Chemists at the University of Basel in Switzerland have succeeded in twisting a molecule by combining molecular strands of differing lengths. The longer strand winds around a central axis like a staircase banister, creating a helical structure that exhibits special physical properties. The results were published in the renowned scientific journal Angewandte Chemie International Edition.
The chemistry of all substances is to a large extent defined by their spatial arrangement. Many molecules can be present in two forms (enantiomers), which behave like a person's right and left hand.
In particular, the organism makes a highly specific distinction between left- and right-handed molecules - a substance can, for example, be extremely active as a drug in one form, while its mirror image is entirely inert. The fundamental understanding of this "chirality", as it is called, has long been a central component of research in the field of chemistry.
Connecting strands of different sizes
The researchers headed by Professor Marcel Mayor in the Department of Chemistry at the University of Basel have developed a new approach to contort a small molecule into a form similar in appearance to the banister on a spiral staircase.
At the molecular level, the interlinking of two oligomer strands with different lengths forces to the longer strand to wind around the shorter on its own to balance out the discrepancy in length. This creates a helix with a uniform twisting direction. As a consequence the entire molecule becomes chiral.
The researchers were also able to demonstrate that it is possible to dynamically change the form of the helical molecule from left-handed to right and back again in just a few hours.
"It is not just the structural elegance of this molecule which makes it so unique," says Mayor. "Above all, it is a completely new way of constructing a continuous helix."
Efficient procedures for creating chiral compounds generate much interest in basic research and the industrial sector - they can, for example, be used in biological systems research, crop protection chemistry, and the pharmaceutical and fragrance industries. The project was financially supported by the Swiss National Science Foundation.
Rickhaus, M., Bannwart, L. M., Neuburger, M., Gsellinger, H., Zimmermann, K., Häussinger, D. and Mayor, M.
Inducing Axial Chirality in a "Geländer" Oligomer by Length Mismatch of the Oligomer Strands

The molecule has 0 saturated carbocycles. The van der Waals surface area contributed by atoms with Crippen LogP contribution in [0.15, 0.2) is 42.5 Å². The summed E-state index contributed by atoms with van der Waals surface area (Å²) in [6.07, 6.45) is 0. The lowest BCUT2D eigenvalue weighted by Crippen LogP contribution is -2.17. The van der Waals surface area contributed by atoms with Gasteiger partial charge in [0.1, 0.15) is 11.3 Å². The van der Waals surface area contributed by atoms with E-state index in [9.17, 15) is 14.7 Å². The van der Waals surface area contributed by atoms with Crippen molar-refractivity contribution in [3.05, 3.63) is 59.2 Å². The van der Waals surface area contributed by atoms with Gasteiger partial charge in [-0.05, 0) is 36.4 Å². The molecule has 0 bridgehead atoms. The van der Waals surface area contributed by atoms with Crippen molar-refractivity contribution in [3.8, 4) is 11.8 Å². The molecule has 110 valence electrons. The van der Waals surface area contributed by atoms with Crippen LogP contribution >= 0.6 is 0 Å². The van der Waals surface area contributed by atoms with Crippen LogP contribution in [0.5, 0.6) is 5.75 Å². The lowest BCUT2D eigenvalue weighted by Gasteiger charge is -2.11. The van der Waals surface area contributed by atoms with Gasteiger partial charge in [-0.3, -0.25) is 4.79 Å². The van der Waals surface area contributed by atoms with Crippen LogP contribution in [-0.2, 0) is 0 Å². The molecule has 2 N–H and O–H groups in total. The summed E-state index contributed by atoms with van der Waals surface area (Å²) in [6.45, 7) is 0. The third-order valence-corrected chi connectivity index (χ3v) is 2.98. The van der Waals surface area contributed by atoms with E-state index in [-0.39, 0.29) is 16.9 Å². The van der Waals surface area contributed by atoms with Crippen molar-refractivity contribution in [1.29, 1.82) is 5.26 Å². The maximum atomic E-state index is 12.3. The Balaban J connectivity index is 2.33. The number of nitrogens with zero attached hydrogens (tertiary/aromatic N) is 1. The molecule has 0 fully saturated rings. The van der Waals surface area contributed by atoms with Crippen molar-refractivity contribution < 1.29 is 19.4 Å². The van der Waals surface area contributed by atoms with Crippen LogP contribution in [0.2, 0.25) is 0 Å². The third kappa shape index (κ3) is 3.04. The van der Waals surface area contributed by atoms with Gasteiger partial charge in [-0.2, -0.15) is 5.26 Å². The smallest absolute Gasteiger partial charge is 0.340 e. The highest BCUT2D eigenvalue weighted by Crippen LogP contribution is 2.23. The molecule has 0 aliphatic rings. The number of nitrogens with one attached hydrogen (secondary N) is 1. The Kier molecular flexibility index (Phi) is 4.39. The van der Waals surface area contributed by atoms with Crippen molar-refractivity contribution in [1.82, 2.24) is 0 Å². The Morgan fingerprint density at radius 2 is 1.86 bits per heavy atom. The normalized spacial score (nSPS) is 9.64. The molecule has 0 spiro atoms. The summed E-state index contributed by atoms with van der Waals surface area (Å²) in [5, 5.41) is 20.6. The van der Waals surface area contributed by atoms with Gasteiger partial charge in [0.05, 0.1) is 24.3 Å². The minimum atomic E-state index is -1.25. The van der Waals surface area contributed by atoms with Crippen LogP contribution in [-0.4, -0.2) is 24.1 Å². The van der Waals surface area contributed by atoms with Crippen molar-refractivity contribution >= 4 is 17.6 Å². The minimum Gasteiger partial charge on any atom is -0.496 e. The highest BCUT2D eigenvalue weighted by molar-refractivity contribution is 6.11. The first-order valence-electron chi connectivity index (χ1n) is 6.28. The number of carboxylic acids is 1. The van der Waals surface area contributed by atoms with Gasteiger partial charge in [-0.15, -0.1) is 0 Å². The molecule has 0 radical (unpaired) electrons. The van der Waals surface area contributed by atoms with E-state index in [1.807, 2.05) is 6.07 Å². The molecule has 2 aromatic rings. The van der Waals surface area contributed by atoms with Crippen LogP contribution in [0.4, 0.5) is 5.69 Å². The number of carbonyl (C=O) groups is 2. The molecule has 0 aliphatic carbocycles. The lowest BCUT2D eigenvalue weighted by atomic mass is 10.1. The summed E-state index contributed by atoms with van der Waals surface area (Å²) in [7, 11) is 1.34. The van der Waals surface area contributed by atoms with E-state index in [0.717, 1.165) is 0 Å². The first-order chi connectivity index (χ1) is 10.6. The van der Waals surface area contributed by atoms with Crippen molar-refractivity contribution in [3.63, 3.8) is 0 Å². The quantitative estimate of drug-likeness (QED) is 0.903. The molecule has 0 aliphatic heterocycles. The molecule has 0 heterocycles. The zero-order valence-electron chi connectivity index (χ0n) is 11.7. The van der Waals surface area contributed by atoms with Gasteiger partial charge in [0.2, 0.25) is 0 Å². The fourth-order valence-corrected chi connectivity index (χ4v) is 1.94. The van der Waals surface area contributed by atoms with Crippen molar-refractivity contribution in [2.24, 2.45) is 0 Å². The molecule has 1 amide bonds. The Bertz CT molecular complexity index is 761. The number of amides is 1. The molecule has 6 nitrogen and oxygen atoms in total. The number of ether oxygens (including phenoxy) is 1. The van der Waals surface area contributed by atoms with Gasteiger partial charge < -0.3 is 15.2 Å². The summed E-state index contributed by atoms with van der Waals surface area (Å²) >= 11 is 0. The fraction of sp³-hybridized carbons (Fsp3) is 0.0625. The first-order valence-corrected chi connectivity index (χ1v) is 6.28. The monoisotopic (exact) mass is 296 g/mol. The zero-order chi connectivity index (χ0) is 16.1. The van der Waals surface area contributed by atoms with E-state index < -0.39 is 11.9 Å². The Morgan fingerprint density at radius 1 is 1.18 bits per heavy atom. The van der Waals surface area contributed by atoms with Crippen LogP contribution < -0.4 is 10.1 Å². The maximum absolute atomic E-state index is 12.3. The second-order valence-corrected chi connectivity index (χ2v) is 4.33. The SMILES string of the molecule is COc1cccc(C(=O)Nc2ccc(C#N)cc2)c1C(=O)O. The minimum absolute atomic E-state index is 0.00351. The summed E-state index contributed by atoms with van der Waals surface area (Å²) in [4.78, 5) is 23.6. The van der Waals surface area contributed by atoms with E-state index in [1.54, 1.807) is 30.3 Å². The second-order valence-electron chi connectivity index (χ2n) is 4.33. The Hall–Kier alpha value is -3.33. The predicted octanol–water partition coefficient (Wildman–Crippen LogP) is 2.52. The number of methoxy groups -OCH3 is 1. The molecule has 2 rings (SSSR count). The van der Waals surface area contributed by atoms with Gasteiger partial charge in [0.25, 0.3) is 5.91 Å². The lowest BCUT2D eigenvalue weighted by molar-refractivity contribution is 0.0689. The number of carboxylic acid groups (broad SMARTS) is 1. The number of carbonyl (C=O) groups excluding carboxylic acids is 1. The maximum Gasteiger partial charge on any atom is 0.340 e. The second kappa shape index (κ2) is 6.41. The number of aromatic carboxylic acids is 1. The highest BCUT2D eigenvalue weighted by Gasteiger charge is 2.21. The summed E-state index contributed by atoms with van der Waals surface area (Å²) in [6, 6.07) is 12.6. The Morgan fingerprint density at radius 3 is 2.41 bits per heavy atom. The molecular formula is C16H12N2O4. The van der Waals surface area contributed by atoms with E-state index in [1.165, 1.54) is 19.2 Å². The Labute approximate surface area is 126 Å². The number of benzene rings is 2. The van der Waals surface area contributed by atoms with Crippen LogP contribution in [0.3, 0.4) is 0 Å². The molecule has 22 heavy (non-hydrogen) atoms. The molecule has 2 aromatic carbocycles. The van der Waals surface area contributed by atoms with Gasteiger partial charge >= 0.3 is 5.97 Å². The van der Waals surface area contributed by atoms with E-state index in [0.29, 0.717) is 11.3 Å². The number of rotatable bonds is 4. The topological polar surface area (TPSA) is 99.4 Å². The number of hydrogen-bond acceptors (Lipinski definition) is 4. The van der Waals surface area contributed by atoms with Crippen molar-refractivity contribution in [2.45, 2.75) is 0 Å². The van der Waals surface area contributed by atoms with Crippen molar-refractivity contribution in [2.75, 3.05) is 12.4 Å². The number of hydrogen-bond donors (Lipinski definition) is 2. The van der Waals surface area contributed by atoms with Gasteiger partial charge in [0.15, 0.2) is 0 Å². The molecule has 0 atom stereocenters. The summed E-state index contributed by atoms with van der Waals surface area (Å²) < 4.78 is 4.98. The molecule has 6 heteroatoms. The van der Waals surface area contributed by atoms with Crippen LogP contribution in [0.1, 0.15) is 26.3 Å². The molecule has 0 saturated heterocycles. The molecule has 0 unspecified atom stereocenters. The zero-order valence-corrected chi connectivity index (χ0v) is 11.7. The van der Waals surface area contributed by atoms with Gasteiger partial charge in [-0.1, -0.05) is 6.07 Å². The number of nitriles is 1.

Angewandte Chemie International Edition (2014) | doi: 10.1002/anie.201408424
Olivia Poisson | EurekAlert!
Gene therapy shows promise for treating Niemann-Pick disease type C1
27.10.2016 | NIH/National Human Genome Research Institute
'Neighbor maps' reveal the genome's 3-D shape
27.10.2016 | International School of Advanced Studies (SISSA)
Ultrafast lasers have introduced new possibilities in engraving ultrafine structures, and scientists are now also investigating how to use them to etch microstructures into thin glass. There are possible applications in analytics (lab on a chip) and especially in electronics and the consumer sector, where great interest has been shown.
This new method was born of a surprising phenomenon: irradiating glass in a particular way with an ultrafast laser has the effect of making the glass up to a...
Terahertz excitation of selected crystal vibrations leads to an effective magnetic field that drives coherent spin motion
Controlling functional properties by light is one of the grand goals in modern condensed matter physics and materials science. A new study now demonstrates how...
Researchers from the Institute for Quantum Computing (IQC) at the University of Waterloo led the development of a new extensible wiring technique capable of controlling superconducting quantum bits, representing a significant step towards to the realization of a scalable quantum computer.
"The quantum socket is a wiring method that uses three-dimensional wires based on spring-loaded pins to address individual qubits," said Jeremy Béjanin, a PhD...
In a paper in Scientific Reports, a research team at Worcester Polytechnic Institute describes a novel light-activated phenomenon that could become the basis for applications as diverse as microscopic robotic grippers and more efficient solar cells.
A research team at Worcester Polytechnic Institute (WPI) has developed a revolutionary, light-activated semiconductor nanocomposite material that can be used...
By forcefully embedding two silicon atoms in a diamond matrix, Sandia researchers have demonstrated for the first time on a single chip all the components needed to create a quantum bridge to link quantum computers together.
"People have already built small quantum computers," says Sandia researcher Ryan Camacho. "Maybe the first useful one won't be a single giant quantum computer...
14.10.2016 | Event News
14.10.2016 | Event News
12.10.2016 | Event News
27.10.2016 | Materials Sciences
27.10.2016 | Physics and Astronomy
27.10.2016 | Life Sciences